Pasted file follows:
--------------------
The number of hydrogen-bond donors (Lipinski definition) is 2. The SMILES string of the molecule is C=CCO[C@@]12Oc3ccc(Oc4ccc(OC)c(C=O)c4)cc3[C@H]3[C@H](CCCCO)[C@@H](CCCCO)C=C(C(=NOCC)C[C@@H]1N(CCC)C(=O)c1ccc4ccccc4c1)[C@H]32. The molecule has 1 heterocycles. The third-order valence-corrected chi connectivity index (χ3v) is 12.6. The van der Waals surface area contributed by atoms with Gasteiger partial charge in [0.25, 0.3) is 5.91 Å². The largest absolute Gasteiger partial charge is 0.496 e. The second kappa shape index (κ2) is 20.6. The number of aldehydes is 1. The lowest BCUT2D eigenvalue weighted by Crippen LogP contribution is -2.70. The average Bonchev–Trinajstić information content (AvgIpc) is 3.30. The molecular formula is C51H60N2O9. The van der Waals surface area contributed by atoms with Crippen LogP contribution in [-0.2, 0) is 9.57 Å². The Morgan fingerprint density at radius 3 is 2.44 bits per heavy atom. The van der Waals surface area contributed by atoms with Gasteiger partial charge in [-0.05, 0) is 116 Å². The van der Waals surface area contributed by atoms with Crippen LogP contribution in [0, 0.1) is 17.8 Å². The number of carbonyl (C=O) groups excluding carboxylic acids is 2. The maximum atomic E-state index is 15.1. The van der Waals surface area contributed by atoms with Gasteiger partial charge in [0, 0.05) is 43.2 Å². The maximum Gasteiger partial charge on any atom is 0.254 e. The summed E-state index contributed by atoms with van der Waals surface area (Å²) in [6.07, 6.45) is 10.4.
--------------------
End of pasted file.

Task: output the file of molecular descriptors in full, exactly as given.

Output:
The number of hydrogen-bond donors (Lipinski definition) is 2. The SMILES string of the molecule is C=CCO[C@@]12Oc3ccc(Oc4ccc(OC)c(C=O)c4)cc3[C@H]3[C@H](CCCCO)[C@@H](CCCCO)C=C(C(=NOCC)C[C@@H]1N(CCC)C(=O)c1ccc4ccccc4c1)[C@H]32. The molecule has 1 heterocycles. The third-order valence-corrected chi connectivity index (χ3v) is 12.6. The van der Waals surface area contributed by atoms with Gasteiger partial charge in [0.25, 0.3) is 5.91 Å². The largest absolute Gasteiger partial charge is 0.496 e. The second kappa shape index (κ2) is 20.6. The number of aldehydes is 1. The lowest BCUT2D eigenvalue weighted by Crippen LogP contribution is -2.70. The average Bonchev–Trinajstić information content (AvgIpc) is 3.30. The molecular formula is C51H60N2O9. The van der Waals surface area contributed by atoms with Crippen LogP contribution in [-0.2, 0) is 9.57 Å². The Morgan fingerprint density at radius 3 is 2.44 bits per heavy atom. The van der Waals surface area contributed by atoms with Gasteiger partial charge in [-0.05, 0) is 116 Å². The van der Waals surface area contributed by atoms with Crippen LogP contribution in [0, 0.1) is 17.8 Å². The number of carbonyl (C=O) groups excluding carboxylic acids is 2. The maximum atomic E-state index is 15.1. The van der Waals surface area contributed by atoms with Gasteiger partial charge in [0, 0.05) is 43.2 Å². The maximum Gasteiger partial charge on any atom is 0.254 e. The summed E-state index contributed by atoms with van der Waals surface area (Å²) in [6.07, 6.45) is 10.4.